- Newbury: 01635 871003 - Tadley: 01256 855052 - Windlesham: 01344 874287

How to Make Alpine Gardens

Alpine Gardens are Great From Autumn to Spring

Alpine Gardens, Landscape Materials, Gravel, Topsoil

Alpine Garden Design

Rivar Sand and Gravel’s experts enjoy tinkering in their gardens. At this time of year the borders start to fade so why not add some attractive alpine options to your outdoor spaces? Autumn and spring are perfect times to create an alpine garden.

The ranges of plants and aesthetics are fabulous. Alpine Gardens can be as small or as large as you wish. Many alpine plants are compact so you don’t need a vast space, a raised bed or pot will deliver the same sophisticated appearance.

Alpine plants are essentially plants that grow “above the tree line.” They are content to be in mountainous and rocky areas and subjected to cool temperatures so they won’t mind our winters, although they prefer dry to wet weather and not to be in a frost pocket.

Snow acts as an insulator so you don’t need to worry about alpines shrivelling up and dying, remember they’re natives of cold countries.

Plants you may wish to consider:

  • Aliums
  • Polygala
  • Potentilla
  • Ferns
  • Conifers
  • Saxifraga
  • Campanula
  • Ranunculus
  • Sempervivum
  • Primula

 

This list is by no means exhaustive. A little research and expert help will show you that there is a broad range of alpines so you can let your imagination run wild.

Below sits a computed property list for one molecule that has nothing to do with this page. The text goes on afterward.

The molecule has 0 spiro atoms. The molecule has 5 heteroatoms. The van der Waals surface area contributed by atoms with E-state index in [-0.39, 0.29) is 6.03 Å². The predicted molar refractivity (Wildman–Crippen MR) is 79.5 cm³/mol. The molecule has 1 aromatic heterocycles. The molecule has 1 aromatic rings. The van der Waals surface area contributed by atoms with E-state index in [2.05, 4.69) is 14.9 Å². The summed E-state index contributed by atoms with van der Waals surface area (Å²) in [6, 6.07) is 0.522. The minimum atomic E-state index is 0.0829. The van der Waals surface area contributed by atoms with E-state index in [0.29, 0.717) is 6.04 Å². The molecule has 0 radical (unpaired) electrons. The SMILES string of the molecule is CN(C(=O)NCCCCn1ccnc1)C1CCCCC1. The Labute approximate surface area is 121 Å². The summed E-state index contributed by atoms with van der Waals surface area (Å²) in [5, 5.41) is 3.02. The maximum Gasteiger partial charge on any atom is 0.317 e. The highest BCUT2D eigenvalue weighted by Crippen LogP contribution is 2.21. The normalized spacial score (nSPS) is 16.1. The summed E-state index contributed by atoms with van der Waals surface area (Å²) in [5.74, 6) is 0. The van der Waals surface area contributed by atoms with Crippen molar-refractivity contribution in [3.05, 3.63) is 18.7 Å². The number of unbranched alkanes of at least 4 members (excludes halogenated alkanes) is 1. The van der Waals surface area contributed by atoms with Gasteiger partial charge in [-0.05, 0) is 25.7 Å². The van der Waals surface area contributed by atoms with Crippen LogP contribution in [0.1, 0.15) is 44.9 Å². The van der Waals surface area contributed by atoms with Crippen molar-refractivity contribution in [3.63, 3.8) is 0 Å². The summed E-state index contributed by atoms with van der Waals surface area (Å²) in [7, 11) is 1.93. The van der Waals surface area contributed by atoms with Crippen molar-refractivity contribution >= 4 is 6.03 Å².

Most alpines are perennials, this means they will return year after year and so these plants are an excellent investment.


One of the most vital factors in an alpine garden, large or small, is the drainage. Whilst the plants are in soil like normal garden plants they should have a layer of grit above the soil and around the neck of the plants to allow for maximum drainage.

There should also be layer of gravel or rock at the foot of a bed, again this ensures drainage and that plants don’t sit in puddles of water.

Therefore:

  • Top layer –gravel.
  • Next level – top soil, compost.
  • Bottom layer – rocks and gravel.


All of these items are easily sourced and they represent value for money for DIY and commercial projects.

The proportions of the gravel chosen can affect the visibility of the plants. Be careful not to opt for an eye catching 20mm chipping that will dwarf your smaller alpine plants and steal the attention. The gravel should be the backdrop not the focus.

That said, try not to place the smallest grit or gravel with conifers and ferns that may grow taller than the other alpines, they’ll look out of proportion.

Playing with gravel types, sizes, finishes and even where the gravel was sourced from can be very instructive and fun.

UK gravel is often in sizes of 20-5mm and 10mm. The smaller size is frequently labelled as pea gravel.

We find that locally quarried Cotswold Chippings, Old English Chippings, Moonstone Gravel and South Cerney Gravel offer rich tones which compliment alpine planting.

We will be delighted to help you to choose the right gravel and suggest planting for your Alpine Gardens design.

Locations we cover:

(Surrey) Virginia Water, Egham, Staines

and more...